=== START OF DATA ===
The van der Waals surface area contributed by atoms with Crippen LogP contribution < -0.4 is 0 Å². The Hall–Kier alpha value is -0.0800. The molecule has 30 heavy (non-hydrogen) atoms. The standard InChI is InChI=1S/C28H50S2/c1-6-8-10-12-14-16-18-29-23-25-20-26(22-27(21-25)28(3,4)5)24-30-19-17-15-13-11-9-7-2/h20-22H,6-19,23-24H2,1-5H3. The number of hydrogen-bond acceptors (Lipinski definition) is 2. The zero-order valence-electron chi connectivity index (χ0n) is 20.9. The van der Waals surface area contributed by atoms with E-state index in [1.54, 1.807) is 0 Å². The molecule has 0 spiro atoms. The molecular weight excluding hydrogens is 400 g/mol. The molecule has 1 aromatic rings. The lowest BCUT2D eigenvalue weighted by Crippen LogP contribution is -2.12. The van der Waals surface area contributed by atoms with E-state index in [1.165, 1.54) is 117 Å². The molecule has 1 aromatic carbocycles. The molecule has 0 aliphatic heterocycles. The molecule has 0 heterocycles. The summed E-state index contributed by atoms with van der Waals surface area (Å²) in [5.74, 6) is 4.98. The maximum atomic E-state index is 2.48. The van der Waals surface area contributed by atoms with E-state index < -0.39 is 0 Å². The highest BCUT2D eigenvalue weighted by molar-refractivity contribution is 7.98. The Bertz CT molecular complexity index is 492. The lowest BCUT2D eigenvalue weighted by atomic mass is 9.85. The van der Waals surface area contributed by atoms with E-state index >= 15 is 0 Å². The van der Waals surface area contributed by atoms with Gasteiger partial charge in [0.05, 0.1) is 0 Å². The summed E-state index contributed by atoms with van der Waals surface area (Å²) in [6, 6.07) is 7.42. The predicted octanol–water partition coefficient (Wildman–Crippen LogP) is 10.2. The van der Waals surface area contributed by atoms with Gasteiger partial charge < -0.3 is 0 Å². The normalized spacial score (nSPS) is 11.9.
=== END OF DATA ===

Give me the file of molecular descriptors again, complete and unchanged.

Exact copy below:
The van der Waals surface area contributed by atoms with Crippen LogP contribution < -0.4 is 0 Å². The Hall–Kier alpha value is -0.0800. The molecule has 30 heavy (non-hydrogen) atoms. The standard InChI is InChI=1S/C28H50S2/c1-6-8-10-12-14-16-18-29-23-25-20-26(22-27(21-25)28(3,4)5)24-30-19-17-15-13-11-9-7-2/h20-22H,6-19,23-24H2,1-5H3. The number of hydrogen-bond acceptors (Lipinski definition) is 2. The zero-order valence-electron chi connectivity index (χ0n) is 20.9. The van der Waals surface area contributed by atoms with E-state index in [1.54, 1.807) is 0 Å². The molecule has 0 spiro atoms. The molecular weight excluding hydrogens is 400 g/mol. The molecule has 1 aromatic rings. The lowest BCUT2D eigenvalue weighted by Crippen LogP contribution is -2.12. The van der Waals surface area contributed by atoms with E-state index in [1.165, 1.54) is 117 Å². The molecule has 1 aromatic carbocycles. The molecule has 0 aliphatic heterocycles. The molecule has 0 heterocycles. The summed E-state index contributed by atoms with van der Waals surface area (Å²) in [5.74, 6) is 4.98. The maximum atomic E-state index is 2.48. The van der Waals surface area contributed by atoms with E-state index < -0.39 is 0 Å². The highest BCUT2D eigenvalue weighted by molar-refractivity contribution is 7.98. The Bertz CT molecular complexity index is 492. The lowest BCUT2D eigenvalue weighted by atomic mass is 9.85. The van der Waals surface area contributed by atoms with E-state index >= 15 is 0 Å². The van der Waals surface area contributed by atoms with Gasteiger partial charge in [0.05, 0.1) is 0 Å². The summed E-state index contributed by atoms with van der Waals surface area (Å²) in [6, 6.07) is 7.42. The predicted octanol–water partition coefficient (Wildman–Crippen LogP) is 10.2. The van der Waals surface area contributed by atoms with Gasteiger partial charge < -0.3 is 0 Å². The normalized spacial score (nSPS) is 11.9.